Inez Milholland

Inez Milholland c. 1911, George Grantham Bain collection, Library of Congress

Inez Milholland c. 1911, George Grantham Bain collection, Library of Congress (source)

Inez Miholland died November 25, 1916, a little over three years after she lead the Woman Suffrage Parade of 1913, in Washington, DC. But, she was much more than a pretty woman on a white horse. Milholland was a labor lawyer, WWI correspondent, a suffragist and a lecturer. She was only 30 years old when she died of pernicious anemia, but she definitely made an impact in her short life.

Inez was the oldest of three children born to John and Jean Milholland, a progressive couple who supported civil rights, women’s suffrage and educating girls as well as boys. The family was well off and after being educated in New York, London, and Berlin, Inez chose to go to Vassar College. She was a very active student getting involved in academic pursuits such as the German Club and the debating team as well as the track and hockey teams, but Inez didn’t restrict herself to “approved” activities. In spite of the fact that suffrage meetings were banned, she and her friends held suffrage “classes”, staged protests and circulated petitions.

After graduating at Vassar, Inez received her law degree in 1912 from New York University Law School, passed the New York bar exam and joined a law firm handling criminal and divorce cases. She took up a number of causes at this point as well, including prison reform and equality for African Americans. Among other organizations, she was a member of the NAACP, the Women’s Trade Union League, the Nation Child Labor committee and the National Woman’s Party. Through the National Woman’s Party, she met Alice Paul and became a popular speaker on the issue of women’s suffrage and helped to organize the suffrage parade in 1913.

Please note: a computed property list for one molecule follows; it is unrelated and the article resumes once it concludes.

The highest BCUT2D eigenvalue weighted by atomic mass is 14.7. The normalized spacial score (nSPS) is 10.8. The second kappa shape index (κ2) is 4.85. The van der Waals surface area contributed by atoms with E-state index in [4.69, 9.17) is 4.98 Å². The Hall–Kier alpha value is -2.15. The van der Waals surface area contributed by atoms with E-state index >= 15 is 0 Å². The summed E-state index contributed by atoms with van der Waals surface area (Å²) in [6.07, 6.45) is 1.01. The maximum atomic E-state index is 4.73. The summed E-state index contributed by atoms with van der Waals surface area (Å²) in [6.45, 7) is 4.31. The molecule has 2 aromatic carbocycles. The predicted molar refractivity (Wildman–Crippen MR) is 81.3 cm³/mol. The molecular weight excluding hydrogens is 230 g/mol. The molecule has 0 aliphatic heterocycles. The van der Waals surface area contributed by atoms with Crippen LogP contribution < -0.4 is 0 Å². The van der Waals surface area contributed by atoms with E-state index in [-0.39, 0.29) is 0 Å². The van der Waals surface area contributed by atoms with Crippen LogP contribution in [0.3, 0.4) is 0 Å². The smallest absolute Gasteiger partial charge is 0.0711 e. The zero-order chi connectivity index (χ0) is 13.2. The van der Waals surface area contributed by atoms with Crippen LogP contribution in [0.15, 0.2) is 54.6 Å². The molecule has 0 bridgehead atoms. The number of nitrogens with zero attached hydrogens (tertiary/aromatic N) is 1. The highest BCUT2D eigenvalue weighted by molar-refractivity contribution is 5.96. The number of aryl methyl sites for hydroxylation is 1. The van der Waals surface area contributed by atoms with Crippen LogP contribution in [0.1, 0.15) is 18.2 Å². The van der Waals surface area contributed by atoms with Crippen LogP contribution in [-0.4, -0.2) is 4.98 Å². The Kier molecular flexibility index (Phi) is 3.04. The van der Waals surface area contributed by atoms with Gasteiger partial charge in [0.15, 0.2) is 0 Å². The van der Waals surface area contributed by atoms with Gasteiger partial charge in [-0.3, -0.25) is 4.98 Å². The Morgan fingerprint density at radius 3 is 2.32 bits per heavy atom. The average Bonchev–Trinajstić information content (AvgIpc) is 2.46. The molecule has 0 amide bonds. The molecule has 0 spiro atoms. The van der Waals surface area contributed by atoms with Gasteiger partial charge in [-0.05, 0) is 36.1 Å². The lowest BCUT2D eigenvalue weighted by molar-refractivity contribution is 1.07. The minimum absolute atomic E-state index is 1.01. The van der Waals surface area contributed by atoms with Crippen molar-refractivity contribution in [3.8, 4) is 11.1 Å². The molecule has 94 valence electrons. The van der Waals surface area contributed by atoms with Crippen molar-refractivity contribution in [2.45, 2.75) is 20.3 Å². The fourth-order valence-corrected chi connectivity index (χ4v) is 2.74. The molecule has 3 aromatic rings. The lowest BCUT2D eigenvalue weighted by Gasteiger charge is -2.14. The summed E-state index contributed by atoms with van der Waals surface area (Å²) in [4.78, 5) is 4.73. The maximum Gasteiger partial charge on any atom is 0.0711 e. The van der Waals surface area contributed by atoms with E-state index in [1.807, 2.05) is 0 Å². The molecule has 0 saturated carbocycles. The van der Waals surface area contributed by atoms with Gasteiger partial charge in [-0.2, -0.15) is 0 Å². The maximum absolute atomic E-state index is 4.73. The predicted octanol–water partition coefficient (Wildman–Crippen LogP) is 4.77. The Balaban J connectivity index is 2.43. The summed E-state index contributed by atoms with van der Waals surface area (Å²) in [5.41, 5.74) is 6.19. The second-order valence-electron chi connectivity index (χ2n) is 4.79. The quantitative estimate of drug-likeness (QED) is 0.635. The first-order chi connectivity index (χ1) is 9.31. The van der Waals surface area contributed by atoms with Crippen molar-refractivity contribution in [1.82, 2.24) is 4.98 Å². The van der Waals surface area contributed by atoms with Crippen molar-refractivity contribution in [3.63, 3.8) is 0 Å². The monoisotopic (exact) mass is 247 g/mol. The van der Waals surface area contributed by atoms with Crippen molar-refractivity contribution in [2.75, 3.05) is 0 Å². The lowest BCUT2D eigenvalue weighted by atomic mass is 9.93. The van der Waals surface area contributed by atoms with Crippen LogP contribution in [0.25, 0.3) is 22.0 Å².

Inez Milholland preparing to lead the Suffrage Parade in 1913, George Grantham Bain Collection, Library of Congress (source)

Inez Milholland preparing to lead the Suffrage Parade in 1913, George Grantham Bain Collection, Library of Congress (source)

In spite of deteriorating health, she continued her work over the next three years, traveling as a war correspondent, writing pacifist articles, protesting the United States involvement in the war and speaking for women’s rights. It was during a speech for the National Woman’s Party that she finally collapsed in Los Angeles, California. She was rushed to the hospital, but in spite of numerous blood transfusions, they were unable to save her life. Her last recorded public words were, “Mr. President, how long must women wait for liberty?”

Find out what else happened on November 25 in Women’s History.

Leave a Reply